Wondery’s Founder Explains How Audio Storytelling Could Be the New TV
“You really have to check out…”
Whenever my friends used to say this, the recommendation at the end of the sentence would be a restaurant or bar or TV show. Now, it’s a podcast. That shouldn’t come as a surprise. Over the last decade, audio storytelling—one of our oldest mediums—has seen an unprecedented explosion in popularity. And it’s a trend that brands can’t ignore—especially after GE’s podcast, The Message, reached the branded content singularity by becoming the most popular podcast in the iTunes store.
This summer, I sat down at the Cannes Lions Creativity Festival with Hernan Lopez, CEO and Founder of Wondery, an upstart podcast network backed by Fox with big visions for the future of storytelling. Check out the clip below, which was created for our Accountable Innovation Series in partnership with Magnet Media, an industry-leading global strategic studio.
Joe Lazauskas: Hi everyone and welcome to Accountable Innovation. I’m Joe Lazauskas, the editor-in-chief of Contently, and I’m here with Hernan Lopez, the CEO and founder of Wondery, the podcast company that’s taking Cannes by storm.
Hernan, thank you so much for being here with me.
Hernan Lopez: Thank you so much. What a great set-up.
Joe: Yeah, this is not too bad. You had your keynote yesterday, the first keynote in Cannes history in pitch blackness. How was that? Was it weird? Did people freak out? Start yelling out, “where are things?”
Hernan: No. People were very much into it. Obviously, we couldn’t completely turn the lights off for security, so what we did instead is we gave people eye masks. And I should say what’s the premise of it. Because we are all about audio storytelling and the power of sound and the emotional power of sound, I wanted people to experience sound without any visual distraction.
Joe: It’s really interesting approach and it makes me wonder… podcasts have clearly blown up over the last few years, but are podcasts the medium that we’re going to see really dominate audio-based storytelling moving forward or do you see another evolution coming?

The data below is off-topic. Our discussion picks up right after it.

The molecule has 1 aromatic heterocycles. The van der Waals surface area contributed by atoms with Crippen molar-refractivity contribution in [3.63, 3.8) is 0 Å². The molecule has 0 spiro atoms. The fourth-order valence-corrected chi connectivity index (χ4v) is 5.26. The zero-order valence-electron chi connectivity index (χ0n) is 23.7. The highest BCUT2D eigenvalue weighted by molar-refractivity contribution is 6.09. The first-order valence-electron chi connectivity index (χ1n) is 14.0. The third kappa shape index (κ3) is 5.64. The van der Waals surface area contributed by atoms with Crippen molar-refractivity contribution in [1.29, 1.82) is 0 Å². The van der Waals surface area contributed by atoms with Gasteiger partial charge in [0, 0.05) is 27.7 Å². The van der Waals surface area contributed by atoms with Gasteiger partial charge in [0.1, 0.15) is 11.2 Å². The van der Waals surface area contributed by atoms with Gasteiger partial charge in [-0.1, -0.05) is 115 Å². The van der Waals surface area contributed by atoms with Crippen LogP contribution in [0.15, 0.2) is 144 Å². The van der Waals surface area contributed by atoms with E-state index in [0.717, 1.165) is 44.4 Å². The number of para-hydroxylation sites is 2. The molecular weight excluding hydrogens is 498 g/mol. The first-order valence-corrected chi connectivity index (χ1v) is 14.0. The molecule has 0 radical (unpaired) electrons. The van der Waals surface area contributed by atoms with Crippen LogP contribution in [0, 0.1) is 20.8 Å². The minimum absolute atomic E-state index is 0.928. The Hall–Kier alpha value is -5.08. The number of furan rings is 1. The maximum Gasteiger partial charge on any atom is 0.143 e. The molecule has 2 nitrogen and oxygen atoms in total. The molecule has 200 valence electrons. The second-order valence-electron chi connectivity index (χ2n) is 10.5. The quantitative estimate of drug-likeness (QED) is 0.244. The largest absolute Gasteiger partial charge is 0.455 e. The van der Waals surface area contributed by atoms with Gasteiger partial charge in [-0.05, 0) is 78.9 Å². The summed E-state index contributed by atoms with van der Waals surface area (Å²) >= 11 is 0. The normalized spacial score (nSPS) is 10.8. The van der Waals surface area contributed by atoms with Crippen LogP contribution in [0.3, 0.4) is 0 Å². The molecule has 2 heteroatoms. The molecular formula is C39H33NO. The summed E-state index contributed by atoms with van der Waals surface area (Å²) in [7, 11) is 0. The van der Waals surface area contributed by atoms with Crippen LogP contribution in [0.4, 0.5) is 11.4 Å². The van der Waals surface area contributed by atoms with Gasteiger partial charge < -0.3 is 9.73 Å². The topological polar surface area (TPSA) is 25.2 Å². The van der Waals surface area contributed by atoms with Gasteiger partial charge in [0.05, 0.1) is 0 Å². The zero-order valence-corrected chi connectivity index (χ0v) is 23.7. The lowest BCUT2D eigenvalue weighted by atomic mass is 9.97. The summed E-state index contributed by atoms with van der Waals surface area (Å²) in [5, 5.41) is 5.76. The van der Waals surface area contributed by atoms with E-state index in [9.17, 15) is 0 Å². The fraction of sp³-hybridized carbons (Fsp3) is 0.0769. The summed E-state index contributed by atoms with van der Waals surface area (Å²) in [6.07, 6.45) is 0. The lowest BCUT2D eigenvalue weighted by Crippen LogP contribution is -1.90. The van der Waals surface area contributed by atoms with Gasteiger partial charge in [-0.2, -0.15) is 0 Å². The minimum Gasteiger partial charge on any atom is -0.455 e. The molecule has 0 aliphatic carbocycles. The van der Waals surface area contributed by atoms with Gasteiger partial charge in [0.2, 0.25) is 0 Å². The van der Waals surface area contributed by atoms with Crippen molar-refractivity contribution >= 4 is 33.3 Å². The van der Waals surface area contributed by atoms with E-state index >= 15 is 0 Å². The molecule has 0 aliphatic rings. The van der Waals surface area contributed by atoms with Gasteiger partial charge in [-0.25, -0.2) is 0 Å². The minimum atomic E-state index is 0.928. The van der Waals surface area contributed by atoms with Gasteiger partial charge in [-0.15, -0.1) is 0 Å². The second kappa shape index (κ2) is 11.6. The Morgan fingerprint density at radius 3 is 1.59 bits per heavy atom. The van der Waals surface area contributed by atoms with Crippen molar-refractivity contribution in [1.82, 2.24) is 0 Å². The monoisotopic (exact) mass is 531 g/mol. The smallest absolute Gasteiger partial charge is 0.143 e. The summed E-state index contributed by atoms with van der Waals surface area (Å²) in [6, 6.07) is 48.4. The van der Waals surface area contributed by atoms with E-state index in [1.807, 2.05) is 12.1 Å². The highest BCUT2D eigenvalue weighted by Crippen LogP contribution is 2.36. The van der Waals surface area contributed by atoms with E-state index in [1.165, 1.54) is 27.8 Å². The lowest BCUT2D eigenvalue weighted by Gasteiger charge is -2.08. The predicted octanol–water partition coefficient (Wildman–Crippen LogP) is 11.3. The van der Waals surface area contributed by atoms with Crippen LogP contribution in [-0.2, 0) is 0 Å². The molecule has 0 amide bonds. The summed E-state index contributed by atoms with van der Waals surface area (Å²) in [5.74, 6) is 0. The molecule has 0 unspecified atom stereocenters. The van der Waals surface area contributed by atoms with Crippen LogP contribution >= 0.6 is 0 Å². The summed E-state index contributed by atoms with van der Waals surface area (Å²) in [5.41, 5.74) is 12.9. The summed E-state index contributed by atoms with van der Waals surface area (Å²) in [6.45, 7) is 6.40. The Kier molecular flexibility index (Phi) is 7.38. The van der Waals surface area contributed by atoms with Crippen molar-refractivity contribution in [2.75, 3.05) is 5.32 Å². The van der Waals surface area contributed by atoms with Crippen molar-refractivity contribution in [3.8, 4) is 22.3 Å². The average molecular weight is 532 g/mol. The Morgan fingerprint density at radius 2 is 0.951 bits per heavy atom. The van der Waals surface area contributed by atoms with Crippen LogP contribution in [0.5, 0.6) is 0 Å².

Hernan: I’d make a parallel with what happened in television. If you look at television before TiVo and before Netflix, before television on demand, we had those shows like the procedurals and the sitcoms. Some people could watch one episode and miss the next one. And then after TiVo and Netflix came, it’s when the golden age of television started with shows like The Sopranos, and Breaking Bad, and Game of Thrones, those shows that you had to watch in a sequence from beginning to end.
The same thing is happening now with podcasts and audio storytelling. If you look at audio storytelling before podcasts, it was all about radio–Howard Stern, talk radio, they’re the kind of shows that you can join in progress and leave at any point. Then podcasting comes in and what’s next: Serial. Serialized storytelling on demand is the future of audio storytelling. That’s where we are.
Joe: Do you think there’ll be any evolution in terms of, say, VR, like using that to create more audio-based experiences, almost like the keynote that you had yesterday?
Hernan: I said yesterday that the most advanced form of VR is your imagination, powered by sound. One thing people don’t often realize is sound travels faster. It’s received by the brain before all other senses, which is why there’s an advantage to understanding how sound has a power to affect your emotions.
Joe: What are some of your favorite branded podcasts and what do you think makes for a good brand activation with audio-based storytelling?
Hernan: I think you have to start with content that, first, gives value to the consumer. Among podcasts that are not done by Wondery, Open for Business by Gimlet Media for eBay is a really good example. It’s a podcast that tells entrepreneurs how to start a business and what to look for.
And then we’re now doing one for Busch Beer, it’s called Heritage Road. It’s launching in two weeks and I think it’s a very interesting experiment because we’re going after NASCAR listeners, who are not necessarily among the biggest consumers of podcasts.
Joe: Well, Hernan, thank you so much for being here with us. Really appreciate it and hope you enjoy the rest of your Cannes experience.Image by iStockphoto
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